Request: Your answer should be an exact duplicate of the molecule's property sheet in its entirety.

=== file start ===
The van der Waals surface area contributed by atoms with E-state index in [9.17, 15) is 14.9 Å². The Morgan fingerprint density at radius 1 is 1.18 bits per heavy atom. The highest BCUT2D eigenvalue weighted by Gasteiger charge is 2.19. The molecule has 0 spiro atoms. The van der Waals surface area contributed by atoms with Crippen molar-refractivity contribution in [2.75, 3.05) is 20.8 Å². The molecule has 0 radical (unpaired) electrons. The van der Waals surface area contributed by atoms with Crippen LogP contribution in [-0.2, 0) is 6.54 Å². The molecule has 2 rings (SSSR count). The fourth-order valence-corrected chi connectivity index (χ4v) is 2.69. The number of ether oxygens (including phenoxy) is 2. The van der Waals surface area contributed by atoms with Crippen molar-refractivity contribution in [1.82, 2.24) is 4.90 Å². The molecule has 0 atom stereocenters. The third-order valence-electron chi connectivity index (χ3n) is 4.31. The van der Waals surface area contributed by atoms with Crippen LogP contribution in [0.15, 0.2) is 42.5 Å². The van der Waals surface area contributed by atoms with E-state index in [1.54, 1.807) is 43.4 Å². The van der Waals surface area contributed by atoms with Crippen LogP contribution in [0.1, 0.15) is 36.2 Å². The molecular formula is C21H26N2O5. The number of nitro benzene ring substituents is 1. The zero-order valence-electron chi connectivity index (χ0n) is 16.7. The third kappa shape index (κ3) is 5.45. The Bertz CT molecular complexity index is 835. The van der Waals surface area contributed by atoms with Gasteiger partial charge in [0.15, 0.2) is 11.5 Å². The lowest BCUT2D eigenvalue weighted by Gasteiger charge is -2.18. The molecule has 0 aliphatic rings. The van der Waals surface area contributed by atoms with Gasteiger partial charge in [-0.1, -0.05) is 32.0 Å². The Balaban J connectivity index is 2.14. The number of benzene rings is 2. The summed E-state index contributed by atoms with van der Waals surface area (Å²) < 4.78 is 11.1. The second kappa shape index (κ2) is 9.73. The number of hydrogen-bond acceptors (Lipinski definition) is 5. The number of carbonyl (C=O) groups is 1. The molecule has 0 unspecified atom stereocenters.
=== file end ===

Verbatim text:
The van der Waals surface area contributed by atoms with E-state index in [9.17, 15) is 14.9 Å². The Morgan fingerprint density at radius 1 is 1.18 bits per heavy atom. The highest BCUT2D eigenvalue weighted by Gasteiger charge is 2.19. The molecule has 0 spiro atoms. The van der Waals surface area contributed by atoms with Crippen molar-refractivity contribution in [2.75, 3.05) is 20.8 Å². The molecule has 0 radical (unpaired) electrons. The van der Waals surface area contributed by atoms with Crippen LogP contribution in [-0.2, 0) is 6.54 Å². The molecule has 2 rings (SSSR count). The fourth-order valence-corrected chi connectivity index (χ4v) is 2.69. The number of ether oxygens (including phenoxy) is 2. The van der Waals surface area contributed by atoms with Crippen molar-refractivity contribution in [1.82, 2.24) is 4.90 Å². The molecule has 0 atom stereocenters. The third-order valence-electron chi connectivity index (χ3n) is 4.31. The van der Waals surface area contributed by atoms with Crippen LogP contribution in [0.15, 0.2) is 42.5 Å². The van der Waals surface area contributed by atoms with E-state index in [1.54, 1.807) is 43.4 Å². The van der Waals surface area contributed by atoms with Crippen LogP contribution in [0.1, 0.15) is 36.2 Å². The molecular formula is C21H26N2O5. The number of nitro benzene ring substituents is 1. The zero-order valence-electron chi connectivity index (χ0n) is 16.7. The third kappa shape index (κ3) is 5.45. The Bertz CT molecular complexity index is 835. The van der Waals surface area contributed by atoms with Gasteiger partial charge in [0.15, 0.2) is 11.5 Å². The lowest BCUT2D eigenvalue weighted by Gasteiger charge is -2.18. The molecule has 0 aliphatic rings. The van der Waals surface area contributed by atoms with Gasteiger partial charge in [-0.1, -0.05) is 32.0 Å². The Balaban J connectivity index is 2.14. The number of benzene rings is 2. The summed E-state index contributed by atoms with van der Waals surface area (Å²) < 4.78 is 11.1. The second kappa shape index (κ2) is 9.73. The number of hydrogen-bond acceptors (Lipinski definition) is 5. The number of carbonyl (C=O) groups is 1. The molecule has 0 unspecified atom stereocenters.